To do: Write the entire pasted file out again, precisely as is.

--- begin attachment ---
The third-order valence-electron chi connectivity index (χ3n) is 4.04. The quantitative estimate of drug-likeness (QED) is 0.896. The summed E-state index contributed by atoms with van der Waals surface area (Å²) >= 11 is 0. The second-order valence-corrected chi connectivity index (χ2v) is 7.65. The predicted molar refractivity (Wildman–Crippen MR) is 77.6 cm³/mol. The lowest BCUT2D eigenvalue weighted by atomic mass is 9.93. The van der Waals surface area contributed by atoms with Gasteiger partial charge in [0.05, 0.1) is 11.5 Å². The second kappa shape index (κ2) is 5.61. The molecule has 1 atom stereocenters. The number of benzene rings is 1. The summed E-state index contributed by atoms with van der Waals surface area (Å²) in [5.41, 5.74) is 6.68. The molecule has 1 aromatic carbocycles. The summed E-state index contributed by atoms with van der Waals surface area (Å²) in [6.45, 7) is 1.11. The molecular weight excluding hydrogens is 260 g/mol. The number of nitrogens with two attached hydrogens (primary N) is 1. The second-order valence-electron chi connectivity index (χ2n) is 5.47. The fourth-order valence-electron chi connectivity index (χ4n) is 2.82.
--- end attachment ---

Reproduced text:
The third-order valence-electron chi connectivity index (χ3n) is 4.04. The quantitative estimate of drug-likeness (QED) is 0.896. The summed E-state index contributed by atoms with van der Waals surface area (Å²) >= 11 is 0. The second-order valence-corrected chi connectivity index (χ2v) is 7.65. The predicted molar refractivity (Wildman–Crippen MR) is 77.6 cm³/mol. The lowest BCUT2D eigenvalue weighted by atomic mass is 9.93. The van der Waals surface area contributed by atoms with Gasteiger partial charge in [0.05, 0.1) is 11.5 Å². The second kappa shape index (κ2) is 5.61. The molecule has 1 atom stereocenters. The number of benzene rings is 1. The summed E-state index contributed by atoms with van der Waals surface area (Å²) in [5.41, 5.74) is 6.68. The molecule has 1 aromatic carbocycles. The summed E-state index contributed by atoms with van der Waals surface area (Å²) in [6.45, 7) is 1.11. The molecular weight excluding hydrogens is 260 g/mol. The number of nitrogens with two attached hydrogens (primary N) is 1. The second-order valence-electron chi connectivity index (χ2n) is 5.47. The fourth-order valence-electron chi connectivity index (χ4n) is 2.82.